OFFICE OF SURFACE MINING RECLAMATION AND ENFORCEMENT
Library of COALEX Research Reports
COALEX Research Reports are the products of research and analysis conducted on specific issues relating to the regulation of Surface Mining Control and Reclamation Act of 1977. The research is conducted in response to requests for information from State Regulatory Authorities, under a cooperative agreement between the Office of Surface Mining (OSM) and the Interstate Mining Compact Commission (IMCC).
COALEX refers to the Library of Surface Mining Materials maintained by OSM in LEXIS-NEXIS and is a major source for the research.
Each Report includes a list of resources which were sent as attachments to the individual who requested the research. To obtain a copy of the attachments or to obtain any additional information, contact Joyce Zweben Scall by phone at 202-686-9138 or by email at JZScall@aol.com.
COALEX STATE INQUIRY REPORT - 299
G. Milton McCarthy, Esquire
Alabama Surface Mining Commission
P.O. Box 2390
Jasper, Alabama 35502-2390
TOPIC: MATERIAL DAMAGE TO STRUCTURES AS A RESULT OF SUBSIDENCE
INQUIRY: The rules proposed on September 24, 1993 will provide a definition of "material damage" with regard to subsidence. What is in force now regarding material damage to structures as a result of subsidence? Please locate any material that defines or indicates what constitutes such "material damage".
SEARCH RESULTS: Research was conducted using the COALEX Library and other materials available in LEXIS. A summary of the research is followed by a list of attached documents.
OSM determined that a definition of "material damage" was not needed. In the preamble to Part 701 of the MARCH 13, 1979 permanent program final rules OSM stated:
"Material damage. A commenter suggested that this term be defined for purposes of subsidence. However, the Office believes it is not necessary to define the term for subsidence purposes in these rules. Additional definitions may be included in State or Federal programs, if appropriate."
And again in the preamble to Section 784.20 Subsidence control plan:
"A suggestion was made to define 'material damage.' OSM believes that it is not necessary to define the term 'material damage' in reference to subsidence. Instead, it is left to each regulatory authority or regulatory program to define and use the term in a manner appropriate for subsidence problems in its jurisdiction."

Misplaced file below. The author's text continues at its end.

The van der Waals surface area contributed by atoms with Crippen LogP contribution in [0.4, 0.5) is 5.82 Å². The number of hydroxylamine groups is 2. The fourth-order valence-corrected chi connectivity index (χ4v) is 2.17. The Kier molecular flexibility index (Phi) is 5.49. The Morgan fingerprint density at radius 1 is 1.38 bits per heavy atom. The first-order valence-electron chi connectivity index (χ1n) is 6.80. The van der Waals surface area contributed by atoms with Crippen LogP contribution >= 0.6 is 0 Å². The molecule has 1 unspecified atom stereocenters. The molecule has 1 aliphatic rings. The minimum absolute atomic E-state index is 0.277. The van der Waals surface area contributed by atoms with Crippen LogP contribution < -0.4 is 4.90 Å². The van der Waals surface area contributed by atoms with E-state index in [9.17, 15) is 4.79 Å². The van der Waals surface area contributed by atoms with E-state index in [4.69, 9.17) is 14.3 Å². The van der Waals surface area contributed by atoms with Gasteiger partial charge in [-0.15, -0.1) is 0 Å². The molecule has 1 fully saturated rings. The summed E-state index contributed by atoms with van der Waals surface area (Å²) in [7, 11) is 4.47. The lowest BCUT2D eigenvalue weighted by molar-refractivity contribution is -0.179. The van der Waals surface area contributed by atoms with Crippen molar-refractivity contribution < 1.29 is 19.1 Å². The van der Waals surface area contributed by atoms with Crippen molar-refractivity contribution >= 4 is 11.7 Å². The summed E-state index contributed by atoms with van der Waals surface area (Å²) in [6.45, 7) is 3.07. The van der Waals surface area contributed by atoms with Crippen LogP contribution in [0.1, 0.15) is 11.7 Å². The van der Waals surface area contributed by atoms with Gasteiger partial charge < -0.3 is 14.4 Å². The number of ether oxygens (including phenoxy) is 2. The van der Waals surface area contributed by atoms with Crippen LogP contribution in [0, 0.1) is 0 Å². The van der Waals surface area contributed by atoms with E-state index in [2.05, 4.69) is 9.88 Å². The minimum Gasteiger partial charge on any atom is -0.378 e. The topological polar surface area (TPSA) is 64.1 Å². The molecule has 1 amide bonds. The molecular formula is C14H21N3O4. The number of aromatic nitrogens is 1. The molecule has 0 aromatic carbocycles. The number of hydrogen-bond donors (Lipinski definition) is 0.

In the APRIL 16, 1982 proposed subsidence control rules, OSM stated, with regard to presubsidence surveys:
"Present sec. 784.20(d) requires a description of measures to determine the degree of material damage in those instances where structures and/or renewable resource lands exist and may suffer material damage from subsidence. This section would be deleted from the proposed rule. It is anticipated that an appropriate means of determining the degree of subsidence related damage and/or appropriate mitigative or remedial measure is implicit in the performance standards of sec. 817.121. A separate submittal detailing methods for evaluating such damage is not deemed necessary. Therefore, the requirement would be deleted to reduce the reporting burden on the operator."
The SEPTEMBER 24, 1993 proposed rules stated the following with regard to a definition of "material damage":
"In 1988, OSM issued a proposed rule to address the issue of whether and to what extent the mining prohibitions of Sec. 522(e) of the Act, which identifies the areas designated by Congress as unsuitable for mining, apply to subsidence. 53 FR 52374, DECEMBER 27, 1988. In one option of that proposal, OSM defined 'material damage' as a 'functional impairment of the surface, features, facilities, or structures.' Consideration was given at that time to providing additional guidance concerning what is 'material damage.' However, the entire proposed rule was withdrawn for further study in 1989. 54 FR 30557, JULY 21, 1989."
Other Federal Register preambles, legislative history documents and an OSM directive that discuss material damage in more general terms were retrieved. Also identified were state and federal administrative decisions and court cases that specified in the opinions exactly what damage occurred to various structures.
COPIES OF THE FOLLOWING MATERIALS ARE ATTACHED:
Research conducted by: Joyce Zweben Scall